I know exactly what I wouldn’t give

to stand in that haunted house again—


to have the long goodbye, fated-to-fail

antidote to calcified sorrow.


In the desert, a pillar of salt could save you.



The golf course, bitter reef of

abandoned grasses, flickers.


Traveling between shadows,

our skins pull away from themselves.


I lie in the dead heat,

not knowing that when I get home


the ocean will throw back

a skin of drained jade.




In the desert, we are all warriors,

venom is everywhere,


and the known world only

the beginning.




If you love your world,

you publish her secrets,

open the gates for anything alive.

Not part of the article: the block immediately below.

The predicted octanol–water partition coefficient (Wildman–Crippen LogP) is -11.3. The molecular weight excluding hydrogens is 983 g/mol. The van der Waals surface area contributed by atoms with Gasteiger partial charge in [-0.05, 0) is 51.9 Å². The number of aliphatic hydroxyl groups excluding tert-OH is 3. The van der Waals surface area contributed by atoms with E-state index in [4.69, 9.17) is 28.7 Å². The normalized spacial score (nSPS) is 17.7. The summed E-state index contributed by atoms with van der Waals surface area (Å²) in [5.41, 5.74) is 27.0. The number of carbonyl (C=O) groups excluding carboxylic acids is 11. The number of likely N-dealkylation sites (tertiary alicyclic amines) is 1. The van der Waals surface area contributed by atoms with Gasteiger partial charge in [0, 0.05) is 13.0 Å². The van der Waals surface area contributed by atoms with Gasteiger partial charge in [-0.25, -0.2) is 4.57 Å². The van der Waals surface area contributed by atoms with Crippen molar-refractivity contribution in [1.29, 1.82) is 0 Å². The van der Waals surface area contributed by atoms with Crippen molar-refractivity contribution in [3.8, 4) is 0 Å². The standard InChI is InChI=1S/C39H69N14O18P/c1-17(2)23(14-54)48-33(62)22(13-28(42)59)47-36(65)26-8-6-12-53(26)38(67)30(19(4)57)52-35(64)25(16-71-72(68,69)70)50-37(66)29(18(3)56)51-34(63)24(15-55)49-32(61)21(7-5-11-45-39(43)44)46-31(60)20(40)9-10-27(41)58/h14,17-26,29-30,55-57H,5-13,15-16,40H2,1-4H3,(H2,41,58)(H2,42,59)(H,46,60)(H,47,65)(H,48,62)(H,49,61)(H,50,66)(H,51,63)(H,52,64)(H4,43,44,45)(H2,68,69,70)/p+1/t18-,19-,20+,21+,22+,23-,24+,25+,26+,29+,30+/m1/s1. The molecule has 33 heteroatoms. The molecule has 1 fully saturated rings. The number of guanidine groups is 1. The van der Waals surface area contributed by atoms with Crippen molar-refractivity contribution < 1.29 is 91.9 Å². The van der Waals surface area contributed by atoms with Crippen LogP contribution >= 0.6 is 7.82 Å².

In old stories, the sound of rain was medicine.

When the wind rides low


and you feel the blood coming,

remember it is only


the god you learned when you were young,

returning your call.



Meg Hurtado Bloom is a poet, copywriter, and editor from San Francisco. She loves Russian novels, hotel bars, and every album Blondie ever made. She earned her MFA from St Mary’s College of California. Her writing has appeared in Split Lip, Lumen Magazine, The Volta, Hidden City Quarterly, the West Wind Review, POOL, among others.